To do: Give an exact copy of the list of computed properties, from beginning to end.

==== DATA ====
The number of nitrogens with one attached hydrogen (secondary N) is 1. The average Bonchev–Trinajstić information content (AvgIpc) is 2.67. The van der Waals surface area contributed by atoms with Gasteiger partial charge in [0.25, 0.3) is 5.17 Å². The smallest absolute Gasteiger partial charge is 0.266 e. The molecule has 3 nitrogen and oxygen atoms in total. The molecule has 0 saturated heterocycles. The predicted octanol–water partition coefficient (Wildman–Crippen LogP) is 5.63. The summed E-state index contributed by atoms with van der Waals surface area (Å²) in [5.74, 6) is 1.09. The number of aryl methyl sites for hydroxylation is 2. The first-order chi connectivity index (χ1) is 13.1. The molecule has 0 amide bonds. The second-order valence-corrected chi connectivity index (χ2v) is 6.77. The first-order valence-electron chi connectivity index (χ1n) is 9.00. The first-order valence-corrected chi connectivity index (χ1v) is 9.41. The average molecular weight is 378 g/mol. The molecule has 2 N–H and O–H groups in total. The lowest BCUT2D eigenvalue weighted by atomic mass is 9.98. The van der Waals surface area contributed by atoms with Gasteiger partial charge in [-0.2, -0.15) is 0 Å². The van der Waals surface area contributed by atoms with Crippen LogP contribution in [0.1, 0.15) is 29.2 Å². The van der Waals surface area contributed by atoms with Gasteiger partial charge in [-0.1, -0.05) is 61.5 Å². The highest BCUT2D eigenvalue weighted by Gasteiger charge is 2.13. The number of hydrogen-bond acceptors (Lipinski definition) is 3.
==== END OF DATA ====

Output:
The number of nitrogens with one attached hydrogen (secondary N) is 1. The average Bonchev–Trinajstić information content (AvgIpc) is 2.67. The van der Waals surface area contributed by atoms with Gasteiger partial charge in [0.25, 0.3) is 5.17 Å². The smallest absolute Gasteiger partial charge is 0.266 e. The molecule has 3 nitrogen and oxygen atoms in total. The molecule has 0 saturated heterocycles. The predicted octanol–water partition coefficient (Wildman–Crippen LogP) is 5.63. The summed E-state index contributed by atoms with van der Waals surface area (Å²) in [5.74, 6) is 1.09. The number of aryl methyl sites for hydroxylation is 2. The first-order chi connectivity index (χ1) is 13.1. The molecule has 0 amide bonds. The second-order valence-corrected chi connectivity index (χ2v) is 6.77. The first-order valence-electron chi connectivity index (χ1n) is 9.00. The first-order valence-corrected chi connectivity index (χ1v) is 9.41. The average molecular weight is 378 g/mol. The molecule has 2 N–H and O–H groups in total. The lowest BCUT2D eigenvalue weighted by atomic mass is 9.98. The van der Waals surface area contributed by atoms with Gasteiger partial charge in [-0.2, -0.15) is 0 Å². The van der Waals surface area contributed by atoms with Crippen LogP contribution in [0.1, 0.15) is 29.2 Å². The van der Waals surface area contributed by atoms with Gasteiger partial charge in [-0.1, -0.05) is 61.5 Å². The highest BCUT2D eigenvalue weighted by Gasteiger charge is 2.13. The number of hydrogen-bond acceptors (Lipinski definition) is 3.